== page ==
The prime minister may snub the annual Parliamentary Press Gallery dinner this fall, a move he's considering in order to register his displeasure with an ongoing disagreement his office has with Parliament Hill journalists over the way his press conferences ought to be conducted.The press gallery dinner is similar to the White House Correspondents Dinner here in America, a social event in which party leaders poke fun at themselves. As you may recall, this year's WHCA dinner here featured not one but two Presidents Bush. Not to mention a searing satiric speech from Stephen Colbert that seemingly left the president less than amused.
CTV News has learned that Stephen Harper plans to tell his caucus at a future meeting that he will not attend the dinner, to be held Nov. 25 at the Canadian Museum of Civilization in Gatineau, Que.
Kind of makes the White House look a little better from an engagement-with-the-press perspective, doesn't it?
Now, I realize Bush's WHCA dinner performance isn't really substantive engagement, but it is symbolic. Harper's stance has Newsbusters wondering if Bush should be looking to the conservative prime minister for lessons in media relations. Righty media critic Matthew Sheffield – who rather amusingly opens his post with the line "[m]ost Americans don't care one whit about news from Canada, often justifiably so" – writes that "[o]ne gets the impression that Harper and his staff are pursuing the 'bad cop' route, based on the conclusion that making nice with journalists who despise you, your party, and your policies, doesn't do much good."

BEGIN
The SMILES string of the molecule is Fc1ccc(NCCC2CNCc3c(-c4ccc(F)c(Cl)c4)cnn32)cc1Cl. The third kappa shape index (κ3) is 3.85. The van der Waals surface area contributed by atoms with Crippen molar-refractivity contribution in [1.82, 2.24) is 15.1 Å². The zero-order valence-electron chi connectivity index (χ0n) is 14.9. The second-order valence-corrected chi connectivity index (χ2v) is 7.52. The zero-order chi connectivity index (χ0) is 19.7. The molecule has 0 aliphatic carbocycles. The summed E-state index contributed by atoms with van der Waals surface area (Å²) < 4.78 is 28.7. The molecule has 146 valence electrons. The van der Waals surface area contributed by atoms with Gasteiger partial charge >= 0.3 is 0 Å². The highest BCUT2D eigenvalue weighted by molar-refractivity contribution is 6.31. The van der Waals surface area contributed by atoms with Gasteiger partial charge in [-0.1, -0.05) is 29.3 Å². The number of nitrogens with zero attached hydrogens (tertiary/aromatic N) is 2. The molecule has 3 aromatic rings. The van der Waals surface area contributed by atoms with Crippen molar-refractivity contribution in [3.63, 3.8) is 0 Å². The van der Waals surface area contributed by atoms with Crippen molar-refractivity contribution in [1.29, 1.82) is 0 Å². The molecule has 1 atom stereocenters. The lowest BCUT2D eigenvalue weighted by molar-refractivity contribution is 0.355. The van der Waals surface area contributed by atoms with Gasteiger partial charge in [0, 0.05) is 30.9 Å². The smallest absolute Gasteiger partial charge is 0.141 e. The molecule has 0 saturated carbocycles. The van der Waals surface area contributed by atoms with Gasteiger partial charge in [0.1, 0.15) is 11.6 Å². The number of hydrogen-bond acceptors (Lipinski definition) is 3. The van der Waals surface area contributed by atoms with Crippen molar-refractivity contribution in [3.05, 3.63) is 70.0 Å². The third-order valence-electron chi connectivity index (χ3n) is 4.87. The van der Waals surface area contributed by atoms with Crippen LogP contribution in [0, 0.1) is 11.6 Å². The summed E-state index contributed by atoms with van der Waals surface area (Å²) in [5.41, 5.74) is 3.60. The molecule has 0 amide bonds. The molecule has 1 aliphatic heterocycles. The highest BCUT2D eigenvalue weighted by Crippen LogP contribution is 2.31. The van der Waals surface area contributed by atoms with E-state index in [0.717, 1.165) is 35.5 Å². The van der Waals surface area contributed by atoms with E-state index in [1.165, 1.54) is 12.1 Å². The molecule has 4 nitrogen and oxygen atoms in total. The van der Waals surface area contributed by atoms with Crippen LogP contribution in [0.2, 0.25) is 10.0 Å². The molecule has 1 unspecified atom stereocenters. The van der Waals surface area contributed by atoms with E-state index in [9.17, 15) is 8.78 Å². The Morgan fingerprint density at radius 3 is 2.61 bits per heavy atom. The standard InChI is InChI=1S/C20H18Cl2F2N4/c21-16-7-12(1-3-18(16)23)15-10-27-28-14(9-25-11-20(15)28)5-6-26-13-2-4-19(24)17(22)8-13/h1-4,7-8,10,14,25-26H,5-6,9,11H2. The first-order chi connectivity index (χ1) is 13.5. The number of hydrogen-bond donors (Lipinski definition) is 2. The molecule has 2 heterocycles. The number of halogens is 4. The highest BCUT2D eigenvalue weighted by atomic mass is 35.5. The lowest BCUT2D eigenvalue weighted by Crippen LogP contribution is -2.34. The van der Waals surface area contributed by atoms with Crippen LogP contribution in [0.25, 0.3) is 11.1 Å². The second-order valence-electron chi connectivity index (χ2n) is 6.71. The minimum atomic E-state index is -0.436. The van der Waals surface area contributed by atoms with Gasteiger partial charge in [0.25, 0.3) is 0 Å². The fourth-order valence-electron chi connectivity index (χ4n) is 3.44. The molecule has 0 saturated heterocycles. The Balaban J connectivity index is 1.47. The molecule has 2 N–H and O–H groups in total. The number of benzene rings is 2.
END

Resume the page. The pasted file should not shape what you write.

I'm not really a fan of journalists and politicians making nice either – the WHCA dinner, with its hey-we're-all-members-of-the-same-country-club vibe, has long been distasteful. But I have trouble with the notion that there's something inherently good in politicians shutting the press out more than they already do. If Harper wants to skip the rubber chicken and faux self effacement that goes on at these dinners, more power to him. But if he wants to skip serious engagement with the press – and that starts to be seen as a successful model here – that's another story entirely.